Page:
This year I’ve decided to really pick up more of the biking. My work is in downtown Minneapolis and don’t have parking provided. So this means that I need to either take the train/bus or bike to work. It’s opened up a whole new arena of adventure as I’ve had to figure out bike and bus routes to get me where I need to be, when I need to be there. It’s also slowed my commute down a bit, and allowed me time to look around and relax, instead of stressing in rush hour traffic.

All of this is to say that I’ve discovered that I really love adventures. As I look back on all these different facets of my life, it’s shown me that I’m happiest when I’m exploring and discovering new things. Even in my athletic endeavors I look forward to the journey, and seeing if I can make it to the destination, more than the act of competing. I think that’s a big reason why winter ultra marathons are so fascinating to me, and I’m anxious to try my first one this coming December.

I think a lot of this has to do with one of my key strengths in the StrengthsFinder profile which is Input. The strength of Input means that I’m a cataloger and collector. I like to put things in order and look at the systems around things. I believe that many of my adventuring tendencies are in some ways, an attempt to catalog memories of the world. A way to collect new experiences to my overall store of knowledge.

Knowing this about myself helps me to think about how I want to spend my time. It helps me prioritize what I want to do on weekends, or with my time off. I feel like I’ve really honed in on something that’s important to me, and that’s a great feeling to have. I don’t know that anything drastic will change in my life, as we’ve tended to be rather adventurous anyway, but knowing this gives some great context to the antsy feelings I get frequently. It makes me understand that even a simply bike ride for coffee on a Sunday morning can help scratch that itch that is my love of adventure.

Quick Review: Niterider Sabre 80

A few weeks ago I was on my usual Wednesday night Beer & Bikes ride, and as usual I had my rear tail light flashing on the way down. Even though it was daylight, I find it’s a good practice to be illuminated as much as possible when traveling on busy city streets. When we arrived at the brewery I discovered that my rear light was no longer functioning. I assumed the battery had died prematurely, and since I had a rear helmet light with me, I didn’t worry about it.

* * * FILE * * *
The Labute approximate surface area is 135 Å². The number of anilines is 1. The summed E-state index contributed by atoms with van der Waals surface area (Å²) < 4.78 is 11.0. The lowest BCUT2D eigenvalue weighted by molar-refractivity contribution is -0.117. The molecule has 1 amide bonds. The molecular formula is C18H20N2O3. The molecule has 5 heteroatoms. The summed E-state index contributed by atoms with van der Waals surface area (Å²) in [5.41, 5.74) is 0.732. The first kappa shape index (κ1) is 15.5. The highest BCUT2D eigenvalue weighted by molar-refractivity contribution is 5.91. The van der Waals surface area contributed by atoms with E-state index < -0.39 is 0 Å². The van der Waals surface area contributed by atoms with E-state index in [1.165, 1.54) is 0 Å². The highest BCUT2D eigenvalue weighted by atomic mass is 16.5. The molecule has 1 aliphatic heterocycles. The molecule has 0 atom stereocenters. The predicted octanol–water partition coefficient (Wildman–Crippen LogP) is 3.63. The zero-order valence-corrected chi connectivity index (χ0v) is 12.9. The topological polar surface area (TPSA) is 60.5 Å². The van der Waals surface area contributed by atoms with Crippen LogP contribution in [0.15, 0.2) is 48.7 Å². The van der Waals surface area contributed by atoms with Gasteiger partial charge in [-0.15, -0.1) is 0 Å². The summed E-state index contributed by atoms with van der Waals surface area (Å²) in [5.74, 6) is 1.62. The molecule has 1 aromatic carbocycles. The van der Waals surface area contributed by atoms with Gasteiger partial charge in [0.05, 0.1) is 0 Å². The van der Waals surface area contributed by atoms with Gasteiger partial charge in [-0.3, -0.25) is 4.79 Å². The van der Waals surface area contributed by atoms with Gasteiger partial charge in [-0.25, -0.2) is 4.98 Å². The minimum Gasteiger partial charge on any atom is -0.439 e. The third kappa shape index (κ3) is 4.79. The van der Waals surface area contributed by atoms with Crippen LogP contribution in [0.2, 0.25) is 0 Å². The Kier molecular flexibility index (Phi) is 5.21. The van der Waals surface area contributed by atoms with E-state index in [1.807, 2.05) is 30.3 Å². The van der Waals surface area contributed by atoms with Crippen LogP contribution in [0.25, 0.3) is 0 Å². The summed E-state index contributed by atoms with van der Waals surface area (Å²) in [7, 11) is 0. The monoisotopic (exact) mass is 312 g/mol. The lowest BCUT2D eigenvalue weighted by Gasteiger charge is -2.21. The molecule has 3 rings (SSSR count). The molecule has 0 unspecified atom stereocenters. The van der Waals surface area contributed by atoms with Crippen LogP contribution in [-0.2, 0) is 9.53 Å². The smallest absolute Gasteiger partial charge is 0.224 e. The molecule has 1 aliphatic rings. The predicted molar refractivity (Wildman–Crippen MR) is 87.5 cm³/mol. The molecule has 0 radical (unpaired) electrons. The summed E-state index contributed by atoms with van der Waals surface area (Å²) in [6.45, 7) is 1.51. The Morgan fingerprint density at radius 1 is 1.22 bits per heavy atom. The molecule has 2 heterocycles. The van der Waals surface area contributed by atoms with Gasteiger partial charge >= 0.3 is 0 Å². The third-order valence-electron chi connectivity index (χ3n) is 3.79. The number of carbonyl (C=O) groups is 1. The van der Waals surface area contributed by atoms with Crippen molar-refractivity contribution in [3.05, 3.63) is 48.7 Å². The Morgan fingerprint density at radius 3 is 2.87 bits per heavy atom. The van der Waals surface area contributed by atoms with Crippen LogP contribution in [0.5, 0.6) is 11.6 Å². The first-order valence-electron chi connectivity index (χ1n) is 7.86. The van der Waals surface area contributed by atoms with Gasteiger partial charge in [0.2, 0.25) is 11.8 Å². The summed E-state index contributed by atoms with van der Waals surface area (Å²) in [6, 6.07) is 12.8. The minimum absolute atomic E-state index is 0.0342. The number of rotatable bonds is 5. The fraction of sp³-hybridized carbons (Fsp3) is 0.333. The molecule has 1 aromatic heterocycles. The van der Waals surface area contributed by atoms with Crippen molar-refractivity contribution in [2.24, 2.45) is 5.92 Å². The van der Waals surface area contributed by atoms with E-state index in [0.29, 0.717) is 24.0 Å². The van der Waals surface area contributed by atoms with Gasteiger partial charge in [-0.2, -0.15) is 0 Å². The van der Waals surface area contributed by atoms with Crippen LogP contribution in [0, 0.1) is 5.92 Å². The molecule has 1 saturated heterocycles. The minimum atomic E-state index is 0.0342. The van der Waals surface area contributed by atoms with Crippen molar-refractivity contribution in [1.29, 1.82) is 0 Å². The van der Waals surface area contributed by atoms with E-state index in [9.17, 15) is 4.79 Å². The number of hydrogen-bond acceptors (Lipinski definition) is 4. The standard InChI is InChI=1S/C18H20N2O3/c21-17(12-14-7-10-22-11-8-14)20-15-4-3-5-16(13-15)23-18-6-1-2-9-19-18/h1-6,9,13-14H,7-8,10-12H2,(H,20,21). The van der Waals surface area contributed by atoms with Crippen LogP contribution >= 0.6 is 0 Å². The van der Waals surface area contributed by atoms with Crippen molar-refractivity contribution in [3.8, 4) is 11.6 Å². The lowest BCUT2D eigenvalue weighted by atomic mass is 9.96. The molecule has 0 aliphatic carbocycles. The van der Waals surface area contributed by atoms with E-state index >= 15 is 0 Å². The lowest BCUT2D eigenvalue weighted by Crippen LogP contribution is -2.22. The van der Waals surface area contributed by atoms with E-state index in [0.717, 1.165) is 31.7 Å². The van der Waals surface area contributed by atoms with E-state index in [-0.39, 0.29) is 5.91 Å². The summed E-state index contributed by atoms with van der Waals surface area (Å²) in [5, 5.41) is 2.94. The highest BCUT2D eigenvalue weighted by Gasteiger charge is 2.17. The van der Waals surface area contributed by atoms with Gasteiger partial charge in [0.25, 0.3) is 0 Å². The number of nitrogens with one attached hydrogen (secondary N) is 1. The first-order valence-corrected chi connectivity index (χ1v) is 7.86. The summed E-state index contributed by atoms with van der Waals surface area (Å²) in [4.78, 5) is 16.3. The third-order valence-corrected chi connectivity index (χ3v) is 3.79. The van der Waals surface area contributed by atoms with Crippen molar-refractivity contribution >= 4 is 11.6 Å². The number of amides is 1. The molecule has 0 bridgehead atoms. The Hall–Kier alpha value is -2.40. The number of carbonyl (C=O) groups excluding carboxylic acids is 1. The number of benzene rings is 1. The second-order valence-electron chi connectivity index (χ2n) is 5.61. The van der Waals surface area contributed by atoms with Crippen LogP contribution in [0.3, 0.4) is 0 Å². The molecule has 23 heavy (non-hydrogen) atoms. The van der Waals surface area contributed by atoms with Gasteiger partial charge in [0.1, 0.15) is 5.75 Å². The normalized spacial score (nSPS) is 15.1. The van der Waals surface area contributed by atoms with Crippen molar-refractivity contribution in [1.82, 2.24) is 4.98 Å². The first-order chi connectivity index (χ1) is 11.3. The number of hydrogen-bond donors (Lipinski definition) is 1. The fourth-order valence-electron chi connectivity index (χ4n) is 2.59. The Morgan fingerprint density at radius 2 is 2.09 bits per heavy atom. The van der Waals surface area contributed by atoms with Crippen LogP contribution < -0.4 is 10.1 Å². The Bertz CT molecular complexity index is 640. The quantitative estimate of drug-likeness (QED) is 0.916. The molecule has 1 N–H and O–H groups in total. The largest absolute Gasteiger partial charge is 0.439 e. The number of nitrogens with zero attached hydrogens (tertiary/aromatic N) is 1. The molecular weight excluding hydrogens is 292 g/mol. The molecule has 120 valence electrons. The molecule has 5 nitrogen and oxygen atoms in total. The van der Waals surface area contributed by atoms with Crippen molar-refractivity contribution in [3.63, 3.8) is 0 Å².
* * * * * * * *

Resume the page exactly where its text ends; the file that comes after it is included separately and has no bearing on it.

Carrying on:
However, when I returned home I discovered that my light wouldn’t take a charge, and was basically dead. I’ve had this tail light for a long time, and it’s been used and abused, so I wasn’t very surprised. This led me to start looking at a replacement. I really like the Bontrager lights, but they are a bit more expensive than I want, and plus I had just bought a Niterider mount for my rear rack a week before. As I went through the Niterider catalog, I decided to give the Sabre 80 a shot.

This light is economically priced, and despite putting out only 80 lumens, it seemed plenty bright. I’ve had it for a couple of weeks now have found it to be a solid performer. When I first got the light I had to spend some time figuring out how to get to the correct flashing settings. There are two modes on the light, a solid mode, where you get different brightness levels of a solid light, and a blinking mode. In the blinking mode there are a variety of settings, including a quick flashing setting that is my go-to for visibility and attention getting.

To switch between modes you need to hold the single button down until the mode switches. It takes a good 5-7 seconds of holding the button to get anything to happen, which makes it somewhat un-intuitive. Once you’re in your desired mode you can switch between the different settings with a single button push. The single button operation makes it a breeze to operate, once you understand what the button does.

I came to discover that a fellow Beer & Bikes rider had the same light, and so after being behind him at night, I feel confident that the Sabre 80 is a perfectly acceptable tail light. It’s bright, and has multiple modes, and it’s simple to operate. The battery life is the one weak spot, with only an hour or so at it’s max solid brightness level. However, in the flashing mode that I use I’ve never come close to running out of power. As with any tail light you should plan to recharge it every night that you use it. It’s just a good habit to get in to, so that you’re never left stranded.

For $30 you can’t really go wrong for a nice, simple, bike tail light. The Sabre 80 is a solid performer, and at the price, if you drop it and break it, you won’t feel that bad.